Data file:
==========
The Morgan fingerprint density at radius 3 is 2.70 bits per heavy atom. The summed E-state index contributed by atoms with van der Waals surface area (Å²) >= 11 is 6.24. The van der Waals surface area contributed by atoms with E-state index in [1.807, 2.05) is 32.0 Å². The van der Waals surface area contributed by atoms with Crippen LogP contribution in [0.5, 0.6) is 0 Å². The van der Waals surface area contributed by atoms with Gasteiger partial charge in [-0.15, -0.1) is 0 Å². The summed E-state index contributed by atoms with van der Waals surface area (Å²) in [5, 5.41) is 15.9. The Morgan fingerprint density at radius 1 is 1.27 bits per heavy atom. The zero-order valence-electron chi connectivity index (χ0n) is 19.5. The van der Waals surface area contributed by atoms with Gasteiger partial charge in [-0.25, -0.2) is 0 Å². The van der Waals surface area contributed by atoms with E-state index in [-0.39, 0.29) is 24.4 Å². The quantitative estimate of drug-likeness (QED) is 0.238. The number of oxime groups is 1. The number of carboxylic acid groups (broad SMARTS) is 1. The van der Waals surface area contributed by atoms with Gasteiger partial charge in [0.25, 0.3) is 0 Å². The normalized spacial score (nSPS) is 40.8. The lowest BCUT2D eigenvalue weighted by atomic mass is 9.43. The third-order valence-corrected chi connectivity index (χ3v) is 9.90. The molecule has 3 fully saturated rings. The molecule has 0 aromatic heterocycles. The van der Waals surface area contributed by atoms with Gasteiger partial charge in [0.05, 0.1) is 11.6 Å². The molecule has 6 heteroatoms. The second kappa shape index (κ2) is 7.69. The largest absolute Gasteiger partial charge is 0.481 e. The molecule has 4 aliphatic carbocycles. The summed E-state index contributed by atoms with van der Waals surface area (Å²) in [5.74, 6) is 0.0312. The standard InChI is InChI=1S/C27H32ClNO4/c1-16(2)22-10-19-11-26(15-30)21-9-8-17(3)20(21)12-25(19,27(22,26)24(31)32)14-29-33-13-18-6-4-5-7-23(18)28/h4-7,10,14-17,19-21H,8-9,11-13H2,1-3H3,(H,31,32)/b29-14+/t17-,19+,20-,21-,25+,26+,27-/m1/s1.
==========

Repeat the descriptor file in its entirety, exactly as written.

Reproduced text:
The Morgan fingerprint density at radius 3 is 2.70 bits per heavy atom. The summed E-state index contributed by atoms with van der Waals surface area (Å²) >= 11 is 6.24. The van der Waals surface area contributed by atoms with E-state index in [1.807, 2.05) is 32.0 Å². The van der Waals surface area contributed by atoms with Crippen LogP contribution in [0.5, 0.6) is 0 Å². The van der Waals surface area contributed by atoms with Gasteiger partial charge in [-0.15, -0.1) is 0 Å². The summed E-state index contributed by atoms with van der Waals surface area (Å²) in [5, 5.41) is 15.9. The Morgan fingerprint density at radius 1 is 1.27 bits per heavy atom. The zero-order valence-electron chi connectivity index (χ0n) is 19.5. The van der Waals surface area contributed by atoms with Gasteiger partial charge in [-0.25, -0.2) is 0 Å². The van der Waals surface area contributed by atoms with E-state index in [-0.39, 0.29) is 24.4 Å². The quantitative estimate of drug-likeness (QED) is 0.238. The number of oxime groups is 1. The number of carboxylic acid groups (broad SMARTS) is 1. The van der Waals surface area contributed by atoms with Gasteiger partial charge in [0.25, 0.3) is 0 Å². The normalized spacial score (nSPS) is 40.8. The lowest BCUT2D eigenvalue weighted by atomic mass is 9.43. The third-order valence-corrected chi connectivity index (χ3v) is 9.90. The molecule has 3 fully saturated rings. The molecule has 0 aromatic heterocycles. The van der Waals surface area contributed by atoms with Gasteiger partial charge in [0.05, 0.1) is 11.6 Å². The molecule has 6 heteroatoms. The second kappa shape index (κ2) is 7.69. The largest absolute Gasteiger partial charge is 0.481 e. The molecule has 4 aliphatic carbocycles. The summed E-state index contributed by atoms with van der Waals surface area (Å²) in [5.74, 6) is 0.0312. The standard InChI is InChI=1S/C27H32ClNO4/c1-16(2)22-10-19-11-26(15-30)21-9-8-17(3)20(21)12-25(19,27(22,26)24(31)32)14-29-33-13-18-6-4-5-7-23(18)28/h4-7,10,14-17,19-21H,8-9,11-13H2,1-3H3,(H,31,32)/b29-14+/t17-,19+,20-,21-,25+,26+,27-/m1/s1.